Navigating global decarbonization trends with D-Carbonize

Q&A with Frédéric John (Chief Operating Officer & Co-Founder D-Carbonize) and Ross Douglas (Founder at Autonomy)

Ross Douglas: Can you explain a bit about D-Carbonize? What is it that you do?

Frédéric John: We developed a software that is called a carbon cockpit, that is designed to help customers to measure and reduce their CO2 emissions. Our mission is to make decarbonization accessible to all companies.

Ross Douglas: Who would be a typical client of that service?

Frédéric John: Usually we work with industrial firms: companies that are manufacturing products or transporting products or are retailing those products at a global scale. We measure the carbon footprint of factories, warehouses, offices; and we’ve developed very good expertise in this manufacturing/industrial sector in different countries. Usually we work with large firms, but we also work with smaller companies that are included within this value chain, and who feel the pressure to report carbon emissions.

Ross Douglas: Typically, how would you go about measuring their carbon emissions? How do you connect into their software?

Frédéric John: For now, it’s not an easy task but it’s very accessible. I would say that 50% of the data that you need to perform a carbon footprint assessment (a proper carbon footprint assessment that goes into detail) exists internally within the company. With our technology we can connect to the IT system from where we get the data for our tool and then you have a sort of automated connection. 

Usually energy use is already tracked by companies… kilowatt hours of electricity, litres of natural gasoline, diesel, etc.  We can also easily track, for example, the quantity of raw materials purchased. Companies have a pretty good idea of the type and weight of the raw materials purchased.  We can also get logistics information from the telematics; directly from IT systems.

Ross Douglas: And what roles does D-Carbonize play after measuring?

Frédéric John: Our objective is to transfer our expertise to our customers. So, the first step is to go through information sessions about “What is a common footprint? What are the main principles around decarbonization that you need to have in mind? When you step into the conversation plan once you’ve done that it’s important to map the different activity flows of your company. We deliver a visual representation, or dashboard, of their emissions. 

Ross Douglas: When companies have sight of their overall carbon emissions?

Frédéric John: We measure the data and once you have that, you can use them internally for your strategy, or externally for stakeholders and standards. For example, the Greenhouse Gas Protocol is one of the standards that we can use to perform the report. Then with my team of consultants we run the numbers and set up the tool with the visuals.  These are useful in reports that you can use for your carbon strategy.

Ross Douglas: Are customers surprised at the results when you show it to them? 

Frédéric John: If it’s their first carbon footprint assessment, they 100% of the time customers are surprised because they never thought that emissions would be at a certain location within the value chain or within the process. And this is what I really like with carbon accounting, because you can really highlight where you need to act. You cannot reduce what you don’t measure and that’s really what we want to insist on; you need a good diagnosis so that you can take action to reduce emissions.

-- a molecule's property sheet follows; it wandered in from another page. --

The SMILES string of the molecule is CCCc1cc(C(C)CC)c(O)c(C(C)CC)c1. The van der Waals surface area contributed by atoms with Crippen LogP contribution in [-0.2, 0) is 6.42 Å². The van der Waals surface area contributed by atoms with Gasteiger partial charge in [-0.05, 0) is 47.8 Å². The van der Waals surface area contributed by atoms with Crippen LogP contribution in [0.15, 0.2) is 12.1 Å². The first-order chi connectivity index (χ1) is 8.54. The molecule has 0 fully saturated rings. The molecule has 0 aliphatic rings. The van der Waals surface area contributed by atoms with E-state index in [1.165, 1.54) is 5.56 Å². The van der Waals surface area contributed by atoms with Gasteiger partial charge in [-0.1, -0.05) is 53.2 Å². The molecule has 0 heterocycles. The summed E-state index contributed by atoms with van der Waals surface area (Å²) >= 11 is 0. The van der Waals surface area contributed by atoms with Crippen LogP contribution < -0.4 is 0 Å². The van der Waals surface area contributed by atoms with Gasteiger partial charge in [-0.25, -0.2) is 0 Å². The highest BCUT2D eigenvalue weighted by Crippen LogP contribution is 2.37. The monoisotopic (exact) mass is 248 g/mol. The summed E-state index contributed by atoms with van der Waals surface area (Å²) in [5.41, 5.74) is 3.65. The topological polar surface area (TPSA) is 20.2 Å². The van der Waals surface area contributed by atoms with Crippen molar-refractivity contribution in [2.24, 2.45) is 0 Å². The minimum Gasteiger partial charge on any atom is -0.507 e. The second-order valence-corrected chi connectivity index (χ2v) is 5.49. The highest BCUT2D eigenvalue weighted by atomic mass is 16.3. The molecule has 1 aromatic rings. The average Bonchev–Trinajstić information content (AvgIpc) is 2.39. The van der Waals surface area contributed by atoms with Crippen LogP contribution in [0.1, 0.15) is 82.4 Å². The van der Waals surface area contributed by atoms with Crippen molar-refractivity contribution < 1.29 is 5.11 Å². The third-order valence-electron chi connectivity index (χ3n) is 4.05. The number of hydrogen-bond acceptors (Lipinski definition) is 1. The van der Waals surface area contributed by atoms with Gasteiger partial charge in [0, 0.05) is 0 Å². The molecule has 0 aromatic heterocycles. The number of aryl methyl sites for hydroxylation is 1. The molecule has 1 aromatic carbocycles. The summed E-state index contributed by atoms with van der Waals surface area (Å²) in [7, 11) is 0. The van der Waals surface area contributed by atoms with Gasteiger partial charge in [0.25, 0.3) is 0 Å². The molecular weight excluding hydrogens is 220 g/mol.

Ross Douglas: What if they were sourcing products locally; and what if they used electric vans and trucks and not diesel, how different would the results be?

Frédéric John: Usually the purchase of raw materials adds up to a lot of emissions; not a lot of people are aware about the environmental impact of all the things that we are purchasing, because here the emissions are hidden. In terms of sourcing locally; sometimes bringing things from the other end of the world is not that heavy on emissions, whereas trucking a short distance can be. So, there are always surprises for the client as to where the bulk of their emissions comes from. 

Yes, an electrified fleet would help, but if the logistics provider does not offer this then their options are limited. 

Ross Douglas: Are clients generally committed to reducing emissions? I see that a lot of companies are falling behind in their ESG targets. 

Frédéric John: Firstly, it’s important for them to have a reference point; and we give them that. But to answer your question, all of our clients are the same question: is our carbon footprint good or bad? And this is very difficult to answer. Because a carbon footprint assessment is not designed to be compared with another one; it depends on the scope that you considered for your assessment. It depends on the seriousness and the metrics of the consultant. It depends on the emission factors that you’re using and so on. But I would say the great thing now is we’ve done more than 200 carbon footprint assessments. So now we have some benchmarks, our customers can compare themselves with other carbon footprint assessments of similar companies. 

We are seeing a lot of companies put the information on their website, or in their annual report. Although most people want to reduce that carbon footprint, the results are a bit disappointing and we need to ask the question. Why is that? I can think about many reasons but one of them is (in my opinion) the failure to measure. Most companies are not measuring correctly. So they are reducing in a random way.